“The pharma companies already have a cure for cancer, they just wont tell anyone because they wouldn’t make any money.”
The myth that Big Pharma has already cured cancer, and just isn’t telling us, has been going around for many years. It’s something I often get asked about when I tell people what I do. Unfortunately, the reality is that we are a very long way off curing cancer.
It isn’t one disease
The problem is that cancer isn’t one disease, it’s hundreds. Every single type of cell that makes up your body is capable of becoming cancerous. That’s 200 different types of cancer. And this is where the problem starts; because there are so many types of cancer, they all need treating in different ways. Even in cancers that originate from the same cell types, there can still be huge variation between what that cancer will respond to in different people. How a cancer cell will react to different drugs depends on why it started growing uncontrolably in the first place.
Doesn’t chemotherapy target all cancers?
The word ‘chemotherapy’ is actually a broader name for a whole class of drugs that are cytotoxic. Meaning, they are toxic to all cells.Chemotherapy drugs work by stopping all fast growing cells in the body, including the cells that are supposed to grow and divide faster than others.
When somebody is treated with chemotherapy, it means that their hair follicles and blood cells are also massively affected because they can’t divide like they normally do, which is why many people on chemotherapy have hair loss and are prone to infections and anaemia. When they first came out, the hope was that chemotherapy would cure cancer. However, the reality has been a bit different.
Sort of, but they can (and do) escape.
Cancer cells are very prone to picking up more mutations when they divide, because one of their hallmarks is that they’ve evaded all of the normal checkpoints in a cell that would stop them dividing if everything wasn’t quite right. Lots of these checkpoints are to check that the DNA in the cell has been copied completely and accurately. When these aren’t in place, the replication machinery becomes very sloppy and makes even more mistakes than normal. What’s worse is that these mistakes aren’t noticed and corrected like they would normally be. Due to this, cancer cells can pick up mutations that mean they escape the drugs used for chemotherapy and continue to grow.
What about treatments that specifically target the different cancers?
A lot of the recent work in drug discovery has been to target specific things in the cancer cells that are driving their growth. Scientists have had a lot of success with targeting some proteins, and more targeted drugs are becoming available, which is great news! Most of these targeted therapies work against tyrosine kinases, or hormone receptors. Some of the more ‘famous’ ones are imatinib and tamoxifen, that work against BCR-Abl tyrosine kinase in CML and the oestrogen receptor in certain breast cancers, respectively.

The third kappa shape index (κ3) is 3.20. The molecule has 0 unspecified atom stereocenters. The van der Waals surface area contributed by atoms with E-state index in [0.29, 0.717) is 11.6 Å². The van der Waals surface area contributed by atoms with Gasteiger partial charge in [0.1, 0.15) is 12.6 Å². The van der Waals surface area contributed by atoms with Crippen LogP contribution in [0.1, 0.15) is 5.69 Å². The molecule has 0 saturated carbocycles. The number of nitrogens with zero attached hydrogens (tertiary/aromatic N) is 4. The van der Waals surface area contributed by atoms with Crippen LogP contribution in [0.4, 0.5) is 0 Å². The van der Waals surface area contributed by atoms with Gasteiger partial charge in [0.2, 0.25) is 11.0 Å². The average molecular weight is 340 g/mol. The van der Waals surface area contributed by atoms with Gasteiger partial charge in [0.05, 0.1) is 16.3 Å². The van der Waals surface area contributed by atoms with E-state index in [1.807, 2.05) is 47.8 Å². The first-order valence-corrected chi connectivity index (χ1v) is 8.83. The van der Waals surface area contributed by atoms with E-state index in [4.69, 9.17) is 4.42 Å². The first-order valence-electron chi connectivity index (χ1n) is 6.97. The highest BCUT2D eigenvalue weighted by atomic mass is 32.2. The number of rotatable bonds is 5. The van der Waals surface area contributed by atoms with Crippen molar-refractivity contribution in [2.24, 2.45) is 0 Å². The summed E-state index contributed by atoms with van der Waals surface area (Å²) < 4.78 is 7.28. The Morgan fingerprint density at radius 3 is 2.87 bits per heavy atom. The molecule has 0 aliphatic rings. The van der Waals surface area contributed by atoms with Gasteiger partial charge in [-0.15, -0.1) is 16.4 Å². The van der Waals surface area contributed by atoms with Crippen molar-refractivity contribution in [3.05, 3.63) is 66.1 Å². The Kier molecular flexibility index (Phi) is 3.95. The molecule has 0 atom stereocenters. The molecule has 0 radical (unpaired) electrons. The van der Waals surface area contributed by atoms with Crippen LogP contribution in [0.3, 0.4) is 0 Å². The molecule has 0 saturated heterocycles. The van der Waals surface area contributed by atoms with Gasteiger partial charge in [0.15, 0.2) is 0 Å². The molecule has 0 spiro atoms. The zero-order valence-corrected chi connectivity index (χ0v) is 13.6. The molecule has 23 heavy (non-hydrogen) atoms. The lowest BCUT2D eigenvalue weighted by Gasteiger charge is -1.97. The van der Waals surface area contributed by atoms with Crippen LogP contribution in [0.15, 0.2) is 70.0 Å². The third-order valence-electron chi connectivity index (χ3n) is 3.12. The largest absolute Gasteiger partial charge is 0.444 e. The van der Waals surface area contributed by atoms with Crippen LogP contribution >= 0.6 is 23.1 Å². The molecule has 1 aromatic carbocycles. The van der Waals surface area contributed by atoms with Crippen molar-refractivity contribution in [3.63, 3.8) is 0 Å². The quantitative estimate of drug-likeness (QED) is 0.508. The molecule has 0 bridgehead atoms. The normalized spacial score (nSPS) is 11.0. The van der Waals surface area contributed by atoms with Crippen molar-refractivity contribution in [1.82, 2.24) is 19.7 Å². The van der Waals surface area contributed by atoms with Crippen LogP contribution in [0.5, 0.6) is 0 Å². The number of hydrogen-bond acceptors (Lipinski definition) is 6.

They can get around those too.
In a normal cell, tyrosine kinases act like a switch to send signals from the outside of the cell to the inside, turning off when their message has been relayed to the next molecule in the pathway. In cancer cells, these switches are stuck in the ‘on’ position, meaning that they keep sending their signal to the rest of the cell. When drugs target these switches, they shut them down and cut off the pathway that the cell has become addicted to. The mutations that we mentioned earlier can also mean the cells quickly develop other ways to grow that don’t rely on their original driver pathways.
These cancers are quite sneaky, can we ever beat them?
Every time scientists design a new drug, or find a new target, it seems the cancer finds a way to work around it. But people are currently being cured of cancer. The relapse-free survival rates 10 years post-diagnosis are higher now for most cancers than ever before. By combining lots of different types of drugs together, we give the cancer less of a chance to find an escape route. If, for example, we can use chemotherapy together with a targeted treatment and surgery to remove the cancer on top of that, we stand a much better chance of getting rid of it for good.
We’re getting there!
Unfortunately, not every cancer has a targeted therapy that will work for it. Sometimes the cancer can already be advanced at diagnosis, spreading into the surrounding tissues and other organs away from where it began. The prognosis isn’t as good for these cases yet, but we are working on it. If there was one drug to rule them all, we would definitely be using it already.